I was taken back to Kolkata and once more enveloped in the loving arms of my family. Except that my mother was not there. Everyone asked me what happened but I was quiet. Only Aanya’s eyes followed me about like a lost pup. Did I mention, Aanya has Ma’s beautiful eyes……I was taken to several doctors, they did every test they could think of, yes, I had lost a lot of weight and was malnourished and needed rest but they found nothing else. They talked and talked, they thought they were counseling me; some of them were even kind. But I could never talk about what had happened. Only Aanya knew and I did not have to tell her a word to make her understand. We slept with father, we hugged each other through the night and often, when I’d awake screaming I would find my father rushing about to bring me water, trying to calm me while Aanya would only look at me with fear in her eyes. By and by the dreams started to stay away. By and by I went back to school. I was the freak for a while, alternatively the center of attention and the object of curiosity….both of which I instinctively abhorred. I made few friends and I shied away from the ones I knew. Slowly I got back. It took me time but I got back to my studies.. I was determined to be someone my mother would be proud of so even though I was scared I ran hurdles and relays and took part in all school activities, by some stroke of luck, I was considered some sort of an all rounder. I had few friends, but I was socially acceptable. My friends were those who never made me a feel pitied nor asked any questions. My father in the meanwhile had become a shadow of his former self, the pain in his eyes never left him, still hasn’t. We never talked about what happened but I saw it on the internet. Some villagers had gone on rampage and attacked a police station and killed eleven policemen. In the aftermath, some people (a mob) went berserk and attacked tourists in the area. Ours was not the only family shattered by the events of that morning. My mother was raped and torched. Criminal action was taken but the miscreants (that’s one of the words used) were never found. No witnesses either.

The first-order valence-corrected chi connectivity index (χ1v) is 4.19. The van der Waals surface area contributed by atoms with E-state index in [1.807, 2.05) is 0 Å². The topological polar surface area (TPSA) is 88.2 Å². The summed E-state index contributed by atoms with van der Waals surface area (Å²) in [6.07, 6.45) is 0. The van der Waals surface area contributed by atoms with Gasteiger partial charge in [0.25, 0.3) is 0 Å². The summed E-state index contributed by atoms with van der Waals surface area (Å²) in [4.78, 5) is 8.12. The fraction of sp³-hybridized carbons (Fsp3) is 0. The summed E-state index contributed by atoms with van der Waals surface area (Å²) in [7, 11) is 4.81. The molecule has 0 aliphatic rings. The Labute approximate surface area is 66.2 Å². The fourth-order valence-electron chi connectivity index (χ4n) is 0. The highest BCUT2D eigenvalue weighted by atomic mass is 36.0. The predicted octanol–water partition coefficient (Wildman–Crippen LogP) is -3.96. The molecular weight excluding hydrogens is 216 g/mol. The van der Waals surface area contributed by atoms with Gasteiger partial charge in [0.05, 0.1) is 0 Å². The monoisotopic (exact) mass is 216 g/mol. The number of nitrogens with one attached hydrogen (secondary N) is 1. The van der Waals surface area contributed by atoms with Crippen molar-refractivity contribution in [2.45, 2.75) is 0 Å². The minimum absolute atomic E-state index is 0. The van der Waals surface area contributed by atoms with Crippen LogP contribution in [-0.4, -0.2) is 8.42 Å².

As for Aanya, she’s a very quiet shy girl, given to rare bursts of laughter, but when she laughs, the room brightens and I feel Ma is back. Yes, we both know the words of a song that only we can hear….